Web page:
Saturday, December 22, 2007

A Partridge in a Bare Tree

On the fifth day before Christmas, I loaded my truck to "give". Home-made wreaths were snuggled in the bed, teddy bears and dolls filled a big bag, and Christmas cassette tapes lined a basket. Yes, I was going to give all this away, but mind you, most of it was left-over. The wreaths were no-sells from my sale (see blog post below: A Tribute to Old Blue), the stuffed animals were like-new garage sale discards, and the Christmas music cassettes were replaced by CDs. No skin off my back except for the time I put into making the wreaths, a few supplies, and some bucks dropped at garage sales last summer.

I didn't know where I was going with this load except that I was thinking about people who had health issues piled on top of economic woes. The road I live on in the suburbs heads straight into the inner-city. The 12 miles should have been an easy drive, but I was feeling very uneasy. Where am I going? Why do I think people in the city would want these wreaths? Why am I afraid? Why do I feel foolish? Why in hell is it so hard to give to people that I am feeling something for? The only thing I liked about the drive was its sense of adventure.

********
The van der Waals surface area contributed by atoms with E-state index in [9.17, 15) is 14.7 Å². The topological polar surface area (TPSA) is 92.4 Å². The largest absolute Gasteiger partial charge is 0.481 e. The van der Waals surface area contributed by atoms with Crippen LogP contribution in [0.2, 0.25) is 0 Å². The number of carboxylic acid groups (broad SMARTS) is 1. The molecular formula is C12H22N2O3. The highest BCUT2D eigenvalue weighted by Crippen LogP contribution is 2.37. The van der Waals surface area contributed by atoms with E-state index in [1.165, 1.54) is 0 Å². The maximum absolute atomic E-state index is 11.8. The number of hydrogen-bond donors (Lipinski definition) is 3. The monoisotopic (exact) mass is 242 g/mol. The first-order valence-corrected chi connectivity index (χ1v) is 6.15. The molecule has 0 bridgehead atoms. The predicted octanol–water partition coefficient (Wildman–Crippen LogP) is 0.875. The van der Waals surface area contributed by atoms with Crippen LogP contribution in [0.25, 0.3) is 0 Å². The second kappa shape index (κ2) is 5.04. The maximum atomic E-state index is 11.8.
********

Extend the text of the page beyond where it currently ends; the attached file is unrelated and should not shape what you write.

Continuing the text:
Nearly a half-hour down the road I noticed a building with big letters on its side, something like Family Health Center. I turn into the parking lot thinking this is a really stupid idea. There weren't many cars in the lot and I didn't see a single person. Why am I here? "OK, just pull up in front of the entrance," something was directing me. "Now, get out of the truck," it persisted while I wanted to hide. So now what? There is still nobody around. "OK, walk around to the back end of the truck and put down the gate." I followed these silly directions while it seemed like I was the only person outdoors in the whole city that winter day.